October 15, 2007

The Honorable Condoleezza Rice
Secretary of State
United States Department of State
Washington, DC

Dear Secretary Rice,

Thank you for organizing an international meeting dedicated to progress on a peace agreement that would end the conflict between Israel and the Palestinians. Churches for Middle East Peace, a coalition of Orthodox, Catholic and Protestant churches and agencies, is urging members of Congress to promise bipartisan support for the President's diplomatic initiative. Your bold leadership, with the strong backing of President Bush, can create momentum for continued progress and movement toward the creation of a viable democratic state of Palestine alongside Israel, each sovereign and secure. Now is the time to build on the promise and potential of the Arab League Initiative and encourage the participation of its signers.

Clearly the situation on the ground discourages both leaders and ordinary people in Israel and the Occupied Palestinian Territories as well as international observers. We ask that you, in preparation for the conference, press hard for concrete steps by Israeli and Palestinian leaders to improve conditions, including securing a ceasefire and facilitating the movement of Palestinian goods and people. The generosity of international donors is necessary but insufficient. The Palestinian private sector needs to be able to function for real economic development and job creation to take place and generate hope. As we all know, a healthy Palestinian economy is in the best interests of Israel as well.

The current division in Palestinian governance must not be allowed to thwart the success of the meeting in Annapolis and those that follow. We agree with you that there is one Palestinian people and there should be one Palestinian state and urge you to ensure that Palestinians in Gaza can also find hope in a political solution.

Many observers are making recommendations about a statement or declaration of principles that addresses the final status issues. Churches for Middle East Peace has a particular interest in a resolution of the status of Jerusalem that would allow both Israelis and Palestinians to claim the city as their capital, and for Jews, Christians and Muslims to fully enjoy the profound religious significance of the holy city and its holy sites. While many of the fruits of peace will require considerable time to be evident, small changes in Jerusalem would provide hopeful evidence that the two-state vision will actually become reality. As an example, the United States could launch USAID projects to improve daily lives of Palestinians in East Jerusalem.

It is a grim lesson from the past that violent acts by extremists can be allowed to undermine progress made by peacemakers and public support for peace. We appeal to you to lead all parties to declare that peacemaking is unstoppable, and that violent extremists will not be allowed to achieve their political objectives of disrupting the peace process.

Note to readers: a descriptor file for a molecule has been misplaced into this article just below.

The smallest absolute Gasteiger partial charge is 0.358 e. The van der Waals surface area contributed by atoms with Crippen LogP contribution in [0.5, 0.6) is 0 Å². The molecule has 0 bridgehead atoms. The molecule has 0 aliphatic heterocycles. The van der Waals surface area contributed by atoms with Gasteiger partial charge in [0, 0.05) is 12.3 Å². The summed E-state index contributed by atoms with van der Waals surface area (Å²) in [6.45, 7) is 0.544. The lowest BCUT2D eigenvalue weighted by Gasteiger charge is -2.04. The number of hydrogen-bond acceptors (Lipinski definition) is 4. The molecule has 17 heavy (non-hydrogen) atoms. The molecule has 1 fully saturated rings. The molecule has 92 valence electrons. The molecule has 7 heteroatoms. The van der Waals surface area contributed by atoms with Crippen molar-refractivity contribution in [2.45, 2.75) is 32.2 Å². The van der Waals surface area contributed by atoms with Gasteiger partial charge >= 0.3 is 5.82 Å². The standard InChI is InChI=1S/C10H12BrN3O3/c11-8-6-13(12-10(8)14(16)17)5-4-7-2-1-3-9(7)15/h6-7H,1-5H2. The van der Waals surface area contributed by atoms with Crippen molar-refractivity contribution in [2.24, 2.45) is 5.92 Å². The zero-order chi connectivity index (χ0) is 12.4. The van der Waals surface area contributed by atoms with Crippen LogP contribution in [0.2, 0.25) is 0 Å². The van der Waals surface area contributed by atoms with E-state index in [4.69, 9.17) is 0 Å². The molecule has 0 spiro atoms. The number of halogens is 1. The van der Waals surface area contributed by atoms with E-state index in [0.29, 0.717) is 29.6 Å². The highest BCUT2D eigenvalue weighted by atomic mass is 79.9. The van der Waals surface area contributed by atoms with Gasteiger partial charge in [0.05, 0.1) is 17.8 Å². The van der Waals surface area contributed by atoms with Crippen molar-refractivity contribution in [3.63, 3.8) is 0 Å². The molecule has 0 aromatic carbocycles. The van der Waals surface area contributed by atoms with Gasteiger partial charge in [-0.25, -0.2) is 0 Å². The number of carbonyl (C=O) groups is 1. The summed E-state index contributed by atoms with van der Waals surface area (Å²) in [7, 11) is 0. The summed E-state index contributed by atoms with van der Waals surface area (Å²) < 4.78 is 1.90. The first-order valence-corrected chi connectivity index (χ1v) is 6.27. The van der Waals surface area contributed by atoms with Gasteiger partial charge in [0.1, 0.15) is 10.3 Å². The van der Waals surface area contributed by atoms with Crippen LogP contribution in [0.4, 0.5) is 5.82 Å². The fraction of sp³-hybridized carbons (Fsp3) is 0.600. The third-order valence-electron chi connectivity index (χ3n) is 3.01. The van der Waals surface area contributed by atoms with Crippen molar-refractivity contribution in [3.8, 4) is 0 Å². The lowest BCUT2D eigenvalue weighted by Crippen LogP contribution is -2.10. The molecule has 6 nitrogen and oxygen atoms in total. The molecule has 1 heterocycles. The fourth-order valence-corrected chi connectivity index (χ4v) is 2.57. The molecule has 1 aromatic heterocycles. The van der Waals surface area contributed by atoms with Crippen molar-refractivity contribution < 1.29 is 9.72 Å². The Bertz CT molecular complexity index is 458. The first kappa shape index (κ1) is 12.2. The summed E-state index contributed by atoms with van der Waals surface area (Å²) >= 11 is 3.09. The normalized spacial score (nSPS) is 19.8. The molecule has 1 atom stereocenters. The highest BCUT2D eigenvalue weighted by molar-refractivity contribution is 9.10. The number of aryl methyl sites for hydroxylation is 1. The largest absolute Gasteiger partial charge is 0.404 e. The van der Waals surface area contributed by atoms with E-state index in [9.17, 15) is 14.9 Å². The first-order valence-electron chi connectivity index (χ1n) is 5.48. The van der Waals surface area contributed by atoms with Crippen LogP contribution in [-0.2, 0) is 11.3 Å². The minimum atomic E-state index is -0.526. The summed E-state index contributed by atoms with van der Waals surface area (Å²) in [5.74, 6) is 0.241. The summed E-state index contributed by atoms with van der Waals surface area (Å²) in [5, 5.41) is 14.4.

For our part Churches for Middle East Peace will work to generate support among the clergy and members of our churches for your efforts and will encourage congregations across the country to pray for the peace of Jerusalem and for the compassionate wisdom and bold courage that all political leaders in this momentous initiative will need.

Sincerely,

Bishop Wayne Burkette
Moravian Church in America

Jim Fine
Legislative Secretary for Foreign Policy
Friends Committee on National Legislation

Dennis W. Frado
Director, Lutheran Office for World Community
Evangelical Lutheran Church in America (ELCA)

Sr. Donna Graham, OSF
President
English- speaking Conference JPIC Council
Franciscan Friars (OFM)

The Rev. Dr. Stan Hastey
Alliance of Baptists

Rev. Elenora Giddings Ivory
Director, Washington Office
Presbyterian Church, USA

Rev. Phil Jones
Director, Washington Office
Church of the Brethren Witness

Rob Keithan
Director, Washington Office for Advocacy
Unitarian Universalist Association of Congregations

Dr. Antonios Kireopoulos
Associate General Secretary for International Affairs and Peace
National Council of Churches USA and
Representative Greek Orthodox Archdiocese of America

Rev. Jim Kofski
Maryknoll Global Concerns

Peter E. Makari
Middle East and Europe Global Ministries
United Church of Christ and
Christian Church (Disciples of Christ)

Rev. John L. McCullough
Executive Director and CEO
Church World Service

T. Michael McNulty, SJ
Justice and Peace Director
Conference of Major Superiors of Men

The Very Rev. George Rados
Representative
Antiochian Christian Orthodox Archdiocese
of North America

Maureen Shea
Office of Government Relations
The Episcopal Church

Ann V. Staal
Social Witness/Mid-East
Reformed Church in America

James Winkler
General Board of Church & Society
United Methodist Church